Don't let perfection get in the way of good content marketing

How good content beats perfect content marketing

Keep quality high, but don't strive for perfect content marketing.
Choose wisely: 1 piece of perfect content, or 2 to 3 pieces of good content marketing.

Content marketing can’t afford to become a quest for perfection. That’s because perfect content is the enemy of good content.

Chasing the holy grail of perfect content actually yields fewer results. 

Pursuing perfection is a game of rapidly diminishing returns. Put too much time into one piece of content, and you rob all the other content that could have been created. Go for progress, not perfection.

Creating content is a bit like water treatment. Everyone wants clean water, but how clean do you really need? You can keep making water cleaner and cleaner, when you’re willing to pay the price.

For example, you can build a water treatment system that removes:

  • 90% of dirt from a quantity of water for $1
  • 95% for $2
  • 97% for $3
  • 99% for $4.
  • Or, if you really need water that’s chemically and biologically pure, as certain laboratories do, 100% for $6 to $10.

The point is, not all water needs to be 100% pure: it depends what you’re using it for. To water the garden or wash clothes, you just don’t need 100% pure water. That becomes wasteful.

Ask yourself what level of quality each piece of content really needs. Here’s the trade-off: for the same cost you can get either 1 batch of water that’s 99% pure or 2 batches that are 95% pure.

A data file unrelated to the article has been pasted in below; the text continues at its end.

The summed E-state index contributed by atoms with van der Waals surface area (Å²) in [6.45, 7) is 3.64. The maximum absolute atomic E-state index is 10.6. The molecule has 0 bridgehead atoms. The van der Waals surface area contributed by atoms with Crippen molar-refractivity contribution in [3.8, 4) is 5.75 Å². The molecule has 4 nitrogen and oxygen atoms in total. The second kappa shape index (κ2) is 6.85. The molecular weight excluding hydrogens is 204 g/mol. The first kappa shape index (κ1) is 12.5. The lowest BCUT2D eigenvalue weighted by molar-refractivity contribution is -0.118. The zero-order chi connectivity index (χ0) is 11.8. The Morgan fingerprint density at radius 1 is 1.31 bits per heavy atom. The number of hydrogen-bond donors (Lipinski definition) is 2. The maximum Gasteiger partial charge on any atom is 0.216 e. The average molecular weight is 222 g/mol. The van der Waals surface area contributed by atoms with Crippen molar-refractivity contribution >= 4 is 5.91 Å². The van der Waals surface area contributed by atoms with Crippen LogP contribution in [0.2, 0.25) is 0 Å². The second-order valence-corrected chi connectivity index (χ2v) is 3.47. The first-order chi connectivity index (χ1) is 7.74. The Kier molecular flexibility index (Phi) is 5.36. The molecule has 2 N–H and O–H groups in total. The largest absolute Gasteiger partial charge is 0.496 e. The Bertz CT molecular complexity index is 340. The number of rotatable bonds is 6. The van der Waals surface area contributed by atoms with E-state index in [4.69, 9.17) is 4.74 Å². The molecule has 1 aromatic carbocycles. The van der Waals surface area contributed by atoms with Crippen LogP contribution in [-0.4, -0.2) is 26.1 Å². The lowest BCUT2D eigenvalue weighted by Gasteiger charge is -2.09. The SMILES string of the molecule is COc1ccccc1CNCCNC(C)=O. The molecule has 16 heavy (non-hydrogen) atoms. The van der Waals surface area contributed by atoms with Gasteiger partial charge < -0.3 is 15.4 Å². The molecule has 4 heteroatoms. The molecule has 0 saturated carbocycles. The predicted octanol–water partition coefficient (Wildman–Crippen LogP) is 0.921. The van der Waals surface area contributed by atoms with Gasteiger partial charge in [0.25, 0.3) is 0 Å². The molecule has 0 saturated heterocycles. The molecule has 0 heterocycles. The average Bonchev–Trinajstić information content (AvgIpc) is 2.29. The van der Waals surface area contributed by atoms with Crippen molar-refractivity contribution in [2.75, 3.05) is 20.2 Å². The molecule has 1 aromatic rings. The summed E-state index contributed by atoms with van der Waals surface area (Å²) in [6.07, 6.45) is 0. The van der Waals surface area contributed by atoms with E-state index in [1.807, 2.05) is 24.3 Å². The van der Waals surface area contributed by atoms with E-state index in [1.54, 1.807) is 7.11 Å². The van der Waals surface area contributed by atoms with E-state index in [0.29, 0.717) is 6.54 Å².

The same applies to content. Remember: 95% is pretty darn good! I contend that you’re better off with twice the water –- or twice the content.

Avoid trying to make content perfect. Symptoms of perfectionism in content marketing manifest as:

  1. An editorial calendar that’s so rigid, there’s no room for newsjacking. News media plan 60% to 80% of content in advance, and they also keep resources free to take advantage of breaking news. Similarly, content marketers should leave room for up-to-the-minute content.
  2. A publishing process that doesn’t exist, or a process with too many steps to follow. If there’s no repeatable process for generating content, write out a simple process. If everyone’s puzzling over a too-complicated process, cut out the unneeded steps in the process – as you preserve overall content quality.
  3. A review process that tries to bolt on quality through reviewers, rather than building in quality up front. If it’s too hard to publish each piece of content due to a slow or convoluted review process, change the review process.To do so, gain executive agreement on the content marketing basics up front:

— Know your customers through buyer personas.

— Define your message in advance through a 1-page Message Map.

— Follow your written content marketing strategy.

— Use your editorial calendar for guidance.

— Outfox your competitors with a competitive content audit.

— Don’t crowd out the time for improvisation or experimentation.

To make your review process simple and easy, tell reviewers: “Your input is welcome for the next 24 hours. After that we will publish to hit our deadlines.”

Use the minimum viable number of reviewers who can add value, enforce quick turnaround times for reviews, and empower a content editor with a free hand to make editorial decisions.

Make your path to high-quality content easier by avoiding perfectionism.

Create 2 or 3 good pieces of content rather than 1 perfect piece. Two pieces make it twice as easy for buyers to find the relevant content they need for their buying journey.

That’s how good content trumps perfect content.

 

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